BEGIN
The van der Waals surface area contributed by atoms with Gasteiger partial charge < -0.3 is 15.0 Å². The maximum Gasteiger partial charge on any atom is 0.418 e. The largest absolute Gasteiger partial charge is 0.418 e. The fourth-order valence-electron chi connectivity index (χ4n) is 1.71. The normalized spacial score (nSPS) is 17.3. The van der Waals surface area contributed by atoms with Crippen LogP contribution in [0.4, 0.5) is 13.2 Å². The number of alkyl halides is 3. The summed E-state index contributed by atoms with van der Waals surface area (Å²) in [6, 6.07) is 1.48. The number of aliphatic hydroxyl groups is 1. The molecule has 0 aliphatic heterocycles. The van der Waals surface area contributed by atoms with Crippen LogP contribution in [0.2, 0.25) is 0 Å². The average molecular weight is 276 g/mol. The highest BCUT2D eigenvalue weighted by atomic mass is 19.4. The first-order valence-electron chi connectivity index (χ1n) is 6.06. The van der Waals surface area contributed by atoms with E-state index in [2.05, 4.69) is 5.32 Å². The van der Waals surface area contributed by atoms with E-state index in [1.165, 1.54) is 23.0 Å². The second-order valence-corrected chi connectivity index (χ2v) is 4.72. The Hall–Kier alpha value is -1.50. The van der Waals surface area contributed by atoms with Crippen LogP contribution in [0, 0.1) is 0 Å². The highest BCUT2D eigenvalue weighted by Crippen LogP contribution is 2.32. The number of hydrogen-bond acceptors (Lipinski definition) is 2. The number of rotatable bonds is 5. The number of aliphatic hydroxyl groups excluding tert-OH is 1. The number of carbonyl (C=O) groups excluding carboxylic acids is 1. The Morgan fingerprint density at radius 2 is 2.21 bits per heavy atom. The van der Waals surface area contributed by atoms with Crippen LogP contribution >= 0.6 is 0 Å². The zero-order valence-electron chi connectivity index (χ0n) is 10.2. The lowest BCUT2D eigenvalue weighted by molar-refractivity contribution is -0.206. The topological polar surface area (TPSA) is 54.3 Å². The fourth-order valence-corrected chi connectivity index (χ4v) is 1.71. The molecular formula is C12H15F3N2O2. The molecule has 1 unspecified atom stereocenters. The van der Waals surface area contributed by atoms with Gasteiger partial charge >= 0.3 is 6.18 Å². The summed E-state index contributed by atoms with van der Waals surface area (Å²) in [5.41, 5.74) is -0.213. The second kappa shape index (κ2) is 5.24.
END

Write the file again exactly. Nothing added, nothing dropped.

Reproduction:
The van der Waals surface area contributed by atoms with Gasteiger partial charge < -0.3 is 15.0 Å². The maximum Gasteiger partial charge on any atom is 0.418 e. The largest absolute Gasteiger partial charge is 0.418 e. The fourth-order valence-electron chi connectivity index (χ4n) is 1.71. The normalized spacial score (nSPS) is 17.3. The van der Waals surface area contributed by atoms with Crippen LogP contribution in [0.4, 0.5) is 13.2 Å². The number of alkyl halides is 3. The summed E-state index contributed by atoms with van der Waals surface area (Å²) in [6, 6.07) is 1.48. The number of aliphatic hydroxyl groups is 1. The molecule has 0 aliphatic heterocycles. The van der Waals surface area contributed by atoms with Crippen LogP contribution in [0.2, 0.25) is 0 Å². The average molecular weight is 276 g/mol. The highest BCUT2D eigenvalue weighted by atomic mass is 19.4. The first-order valence-electron chi connectivity index (χ1n) is 6.06. The van der Waals surface area contributed by atoms with E-state index in [2.05, 4.69) is 5.32 Å². The van der Waals surface area contributed by atoms with E-state index in [1.165, 1.54) is 23.0 Å². The second-order valence-corrected chi connectivity index (χ2v) is 4.72. The Hall–Kier alpha value is -1.50. The van der Waals surface area contributed by atoms with Crippen LogP contribution in [0, 0.1) is 0 Å². The highest BCUT2D eigenvalue weighted by Crippen LogP contribution is 2.32. The number of hydrogen-bond acceptors (Lipinski definition) is 2. The number of rotatable bonds is 5. The number of aliphatic hydroxyl groups excluding tert-OH is 1. The number of carbonyl (C=O) groups excluding carboxylic acids is 1. The Morgan fingerprint density at radius 2 is 2.21 bits per heavy atom. The van der Waals surface area contributed by atoms with Crippen LogP contribution >= 0.6 is 0 Å². The zero-order valence-electron chi connectivity index (χ0n) is 10.2. The lowest BCUT2D eigenvalue weighted by molar-refractivity contribution is -0.206. The topological polar surface area (TPSA) is 54.3 Å². The fourth-order valence-corrected chi connectivity index (χ4v) is 1.71. The molecular formula is C12H15F3N2O2. The molecule has 1 unspecified atom stereocenters. The van der Waals surface area contributed by atoms with Gasteiger partial charge >= 0.3 is 6.18 Å². The summed E-state index contributed by atoms with van der Waals surface area (Å²) in [5.41, 5.74) is -0.213. The second kappa shape index (κ2) is 5.24.